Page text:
The doctor took the fall for the nurse's mistake. The nurse apparently ignored several red flags:

Rohart, an ER specialist for eight years and a doctor since 1989, said he ran tests and prescribed 800 milligrams of the anti-seizure drug Dilantin. "She and I were laughing when I left for the day," Rohart said.

But Cooper instead administered 8000 mg (eight grams), quickly stopping Plass' heart, hospital officials ...

Read more...

SoloDoc brings to light the persecution of a PCP in North Dakota:

Does a medical board alone have the power to decide what is appropriate care/conduct and what the sanction should be? If the medical board decides that a sloppy appearance is unprofessional and worthy of license forfeiture, is that their unquestionable right? What if they decide that pregnancy termination or withdrawal of life support is malpractice? Dating a ...

Read more...

. . . or for Super Bowl tickets. (via Dr. Wes)

Almost a quarter of ER visits in this LA emergency room are for non-emergent issues:

Hernandez, 45, is among a relatively small "” but extremely costly "” group of patients known in the field as "frequent fliers." They are chronic users of the emergency room whose care would be far less expensive, and who would probably be less sick, if they were seen regularly in a primary-care clinic.

He ...

Read more...

Here's what he had to say about the Celebrex pen:

This pen is awesome. A real work of art, with faux jade grip. And it is heavy. I like that a lot. But the clicker piece is pretty cheap and I think I'm going to break it if I carry it around. I'm sticking with Vytorin, at least in writing implements.
(via PharmaGossip)

The New Yorker writes about the pitfalls of clinical suspicion:

Doctors typically begin to diagnose patients the moment they meet them. Even before they conduct an examination, they are interpreting a patient's appearance: his complexion, the tilt of his head, the movements of his eyes and mouth, the way he sits or stands up, the sound of his breathing. Doctors' theories about what is wrong continue to evolve as they ...

Read more...

Amy Ridenour continues the attack on single-payer medicine.

They come out firing both barrels:

Recently, Gov. Schwarzenegger announced his plan to provide universal coverage for health care and declared a war on physicians. We were shocked and appalled to learn that the Governator actually wants to penalize us, clinical providers, with a 2% gross revenue tax that will hit MDs with high operating costs especially hard. His action comes at a time when we are already experiencing ...

Read more...

Complications arose from his gastric bypass surgery at Man's Greatest Hospital Massachusetts General Hospital. Patriots QB Tom Brady is expected to be a plaintiff witness:

In the Weis case, Ferguson and Hodin may need to counter a report by Dr. Steven J. Smith, a Florida surgeon hired by Weis's legal team, who concluded the Mass. General physicians provided substandard care and treatment resulting in Weis's excessive bleeding, septic ...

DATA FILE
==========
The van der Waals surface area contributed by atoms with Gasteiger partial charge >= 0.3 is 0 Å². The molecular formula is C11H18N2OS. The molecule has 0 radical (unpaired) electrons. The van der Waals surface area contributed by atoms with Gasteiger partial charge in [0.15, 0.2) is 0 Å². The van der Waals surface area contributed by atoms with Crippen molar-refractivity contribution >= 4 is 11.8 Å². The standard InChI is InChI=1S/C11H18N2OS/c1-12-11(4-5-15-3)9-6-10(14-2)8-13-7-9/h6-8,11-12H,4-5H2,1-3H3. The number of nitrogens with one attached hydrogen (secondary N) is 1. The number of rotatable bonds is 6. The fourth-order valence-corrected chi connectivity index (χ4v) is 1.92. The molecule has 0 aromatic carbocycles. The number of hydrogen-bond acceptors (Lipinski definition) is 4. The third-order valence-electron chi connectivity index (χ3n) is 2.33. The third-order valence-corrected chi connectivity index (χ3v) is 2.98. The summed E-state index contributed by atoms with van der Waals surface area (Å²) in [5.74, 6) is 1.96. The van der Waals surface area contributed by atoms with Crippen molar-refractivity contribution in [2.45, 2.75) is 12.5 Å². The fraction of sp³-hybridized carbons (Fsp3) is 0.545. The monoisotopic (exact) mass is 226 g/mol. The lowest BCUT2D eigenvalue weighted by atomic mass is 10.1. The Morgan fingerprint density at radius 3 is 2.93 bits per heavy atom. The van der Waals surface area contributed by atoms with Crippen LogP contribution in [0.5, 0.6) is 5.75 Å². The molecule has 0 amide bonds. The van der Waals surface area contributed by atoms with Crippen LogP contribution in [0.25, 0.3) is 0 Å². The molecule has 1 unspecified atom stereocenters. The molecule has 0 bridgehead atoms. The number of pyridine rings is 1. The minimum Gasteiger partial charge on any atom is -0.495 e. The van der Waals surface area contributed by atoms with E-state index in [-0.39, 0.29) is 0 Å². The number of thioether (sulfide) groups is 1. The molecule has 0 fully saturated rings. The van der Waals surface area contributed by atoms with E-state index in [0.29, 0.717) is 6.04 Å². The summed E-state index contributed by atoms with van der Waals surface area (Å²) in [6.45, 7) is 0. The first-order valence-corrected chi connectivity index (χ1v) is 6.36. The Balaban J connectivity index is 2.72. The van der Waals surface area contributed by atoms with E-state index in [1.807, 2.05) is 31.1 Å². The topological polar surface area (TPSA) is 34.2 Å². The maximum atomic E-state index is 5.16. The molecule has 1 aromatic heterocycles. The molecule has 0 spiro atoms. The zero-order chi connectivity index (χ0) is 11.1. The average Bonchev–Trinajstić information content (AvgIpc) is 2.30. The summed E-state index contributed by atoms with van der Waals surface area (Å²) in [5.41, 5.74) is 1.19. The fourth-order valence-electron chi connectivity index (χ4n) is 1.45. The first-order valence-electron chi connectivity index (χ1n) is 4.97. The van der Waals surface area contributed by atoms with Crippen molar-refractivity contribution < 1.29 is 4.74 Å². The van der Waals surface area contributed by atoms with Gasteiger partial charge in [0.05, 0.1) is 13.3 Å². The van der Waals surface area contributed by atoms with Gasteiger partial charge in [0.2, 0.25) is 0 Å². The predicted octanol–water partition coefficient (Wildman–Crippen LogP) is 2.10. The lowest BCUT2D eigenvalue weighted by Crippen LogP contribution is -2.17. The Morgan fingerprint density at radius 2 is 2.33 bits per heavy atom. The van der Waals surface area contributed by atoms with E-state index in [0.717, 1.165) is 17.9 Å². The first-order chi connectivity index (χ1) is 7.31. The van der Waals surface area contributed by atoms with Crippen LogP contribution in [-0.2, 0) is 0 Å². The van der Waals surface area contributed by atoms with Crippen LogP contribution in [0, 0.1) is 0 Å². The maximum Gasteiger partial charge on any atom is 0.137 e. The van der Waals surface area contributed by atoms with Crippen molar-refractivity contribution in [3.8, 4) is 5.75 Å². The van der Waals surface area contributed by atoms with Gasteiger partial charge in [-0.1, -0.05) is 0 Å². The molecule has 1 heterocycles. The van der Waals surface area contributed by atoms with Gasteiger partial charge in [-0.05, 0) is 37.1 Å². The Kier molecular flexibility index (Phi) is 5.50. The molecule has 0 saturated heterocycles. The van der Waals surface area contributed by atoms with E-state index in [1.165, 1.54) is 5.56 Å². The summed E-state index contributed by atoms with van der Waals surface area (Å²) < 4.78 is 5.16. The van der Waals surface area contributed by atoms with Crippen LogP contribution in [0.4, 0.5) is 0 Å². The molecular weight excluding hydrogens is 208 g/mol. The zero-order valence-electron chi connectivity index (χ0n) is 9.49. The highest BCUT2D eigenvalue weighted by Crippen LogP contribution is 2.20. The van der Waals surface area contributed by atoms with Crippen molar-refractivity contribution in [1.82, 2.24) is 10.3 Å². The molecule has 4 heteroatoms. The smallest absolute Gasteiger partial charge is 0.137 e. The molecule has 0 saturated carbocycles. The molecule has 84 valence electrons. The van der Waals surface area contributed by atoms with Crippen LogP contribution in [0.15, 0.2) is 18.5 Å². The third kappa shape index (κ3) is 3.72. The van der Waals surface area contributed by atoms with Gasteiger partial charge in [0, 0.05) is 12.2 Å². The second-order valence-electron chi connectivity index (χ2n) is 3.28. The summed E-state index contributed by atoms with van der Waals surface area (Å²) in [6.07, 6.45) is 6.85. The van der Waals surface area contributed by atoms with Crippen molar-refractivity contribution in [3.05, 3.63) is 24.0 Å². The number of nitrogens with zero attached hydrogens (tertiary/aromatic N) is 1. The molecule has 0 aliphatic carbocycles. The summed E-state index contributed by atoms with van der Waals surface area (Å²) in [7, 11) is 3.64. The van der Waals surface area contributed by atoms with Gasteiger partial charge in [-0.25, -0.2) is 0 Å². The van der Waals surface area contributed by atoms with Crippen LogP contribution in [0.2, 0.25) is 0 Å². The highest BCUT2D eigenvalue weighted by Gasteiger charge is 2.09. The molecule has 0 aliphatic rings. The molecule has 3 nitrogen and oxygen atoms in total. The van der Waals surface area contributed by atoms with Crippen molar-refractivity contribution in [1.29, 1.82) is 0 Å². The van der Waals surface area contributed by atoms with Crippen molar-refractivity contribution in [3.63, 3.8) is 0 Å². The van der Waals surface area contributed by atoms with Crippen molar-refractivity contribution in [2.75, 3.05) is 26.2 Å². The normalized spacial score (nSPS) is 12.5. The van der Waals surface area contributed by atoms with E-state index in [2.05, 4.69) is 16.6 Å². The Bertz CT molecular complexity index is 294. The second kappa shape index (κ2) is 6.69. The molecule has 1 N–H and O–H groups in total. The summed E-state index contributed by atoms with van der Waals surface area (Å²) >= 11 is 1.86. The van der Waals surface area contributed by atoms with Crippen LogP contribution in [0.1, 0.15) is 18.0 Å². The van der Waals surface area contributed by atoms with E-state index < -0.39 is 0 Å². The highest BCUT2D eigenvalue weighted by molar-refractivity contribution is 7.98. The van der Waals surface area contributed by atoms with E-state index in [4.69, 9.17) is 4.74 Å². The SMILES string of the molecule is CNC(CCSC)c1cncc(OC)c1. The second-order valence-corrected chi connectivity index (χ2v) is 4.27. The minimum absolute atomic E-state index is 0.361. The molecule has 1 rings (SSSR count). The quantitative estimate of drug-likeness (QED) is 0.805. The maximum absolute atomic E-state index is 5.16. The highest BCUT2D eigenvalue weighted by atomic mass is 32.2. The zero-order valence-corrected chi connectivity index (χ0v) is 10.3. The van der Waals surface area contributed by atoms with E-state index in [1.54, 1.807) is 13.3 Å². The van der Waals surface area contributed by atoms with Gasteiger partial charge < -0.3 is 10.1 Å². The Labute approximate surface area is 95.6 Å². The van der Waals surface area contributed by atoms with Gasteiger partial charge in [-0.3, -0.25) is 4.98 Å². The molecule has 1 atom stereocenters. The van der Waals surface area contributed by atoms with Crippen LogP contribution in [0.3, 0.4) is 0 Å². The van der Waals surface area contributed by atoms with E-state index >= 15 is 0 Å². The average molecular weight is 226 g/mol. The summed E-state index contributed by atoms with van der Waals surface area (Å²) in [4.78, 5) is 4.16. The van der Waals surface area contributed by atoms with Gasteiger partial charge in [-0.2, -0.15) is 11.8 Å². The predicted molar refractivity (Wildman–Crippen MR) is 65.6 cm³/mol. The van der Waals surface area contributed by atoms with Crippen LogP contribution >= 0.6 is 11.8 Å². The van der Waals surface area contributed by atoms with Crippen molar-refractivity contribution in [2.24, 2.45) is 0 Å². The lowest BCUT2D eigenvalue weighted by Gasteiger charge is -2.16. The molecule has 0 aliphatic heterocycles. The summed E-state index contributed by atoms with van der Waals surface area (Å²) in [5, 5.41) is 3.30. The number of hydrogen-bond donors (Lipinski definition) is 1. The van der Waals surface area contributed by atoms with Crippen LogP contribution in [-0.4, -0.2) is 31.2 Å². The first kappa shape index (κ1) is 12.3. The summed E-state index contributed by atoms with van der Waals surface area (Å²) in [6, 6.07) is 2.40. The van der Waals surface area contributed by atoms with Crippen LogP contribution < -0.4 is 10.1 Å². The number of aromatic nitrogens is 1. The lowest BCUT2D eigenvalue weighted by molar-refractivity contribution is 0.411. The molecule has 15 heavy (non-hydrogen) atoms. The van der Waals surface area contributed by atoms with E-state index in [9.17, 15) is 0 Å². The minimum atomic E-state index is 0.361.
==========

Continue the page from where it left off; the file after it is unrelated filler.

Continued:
Read more...

The beginnings of a fee-for-service payment model. Sound familiar?

Provinces should fund hospitals based on the number of patients they treat instead of handing over a lump sum that forces them to close beds and operating rooms when the money runs out, says the incoming head of the Canadian Medical Association.

Dr. Brian Day said the result of the current way of doing things, the so-called global funding ...

Read more...

This medical student argues yes:

U.S. schools will only admit students who have proven that they can excel academically and otherwise, while many Caribbean schools are willing to accept students who have less than perfect academic records, with the caveat that they have to prove themselves.

Most students at my school would agree that they have been given an extra chance -- a chance to prove that they ...

Read more...

A Zyprexa rep tells all

height="350" width="425">

(via PharmedOut)

The scoop behind the medical marijuana scene in California:

Before the next week could come a friend of mine text messaged me about a "Prescription Party" he was having where a Doctor would be signing prescriptions (for a fee of course). I showed up late and most people had gone home or drank and smoked themselves into a stupor. Lucky for me the Doctor was included in the drunk, ...

Read more...

Americans are Canada's Mexicans. Too bad his solution is a single-payer system.

Despite all the outside forces that turn physicians and patients into adversaries, this doctor remembers what's most important:

The doctor-patient relationship is more than a commercial transaction between retailers and customers; it is a sacred bond in which both parties are interdependent. It is the place where doctors and patients become allies.

Much has happened in the medical profession and in society at large to loosen and misfocus ...

Read more...

Expect Wal-Mart to follow. This is good news for patients, bad news for Pfizer and Lipitor.

Shadowfax with more excellent analysis. Certainly seems more appealing than California's recent reform proposal:

I do not know whether this bill has a chance of becoming law -- certainly the odds are stacked against it. But it is the first proposal for health care reform I am familiar with, which does not seem to contain any lethal flaws. It achieves much of the goals of a single payer ...

Read more...

Dr. RW says that there's nothing to differentiate general internal medicine from FPs:

Worse yet, the proposals are another failure of the ACP to reclaim the identity of internal medicine. In defining the way internists fill the primary care role the proposals make no distinction from family practice. Is it any wonder there is a growing perception that the only way to be an internist is to be a ...

Read more...

It seems endless. And these are just Pfizer's. (via Peter Rost)

A sculpture that can be yours, on eBay.

Most Popular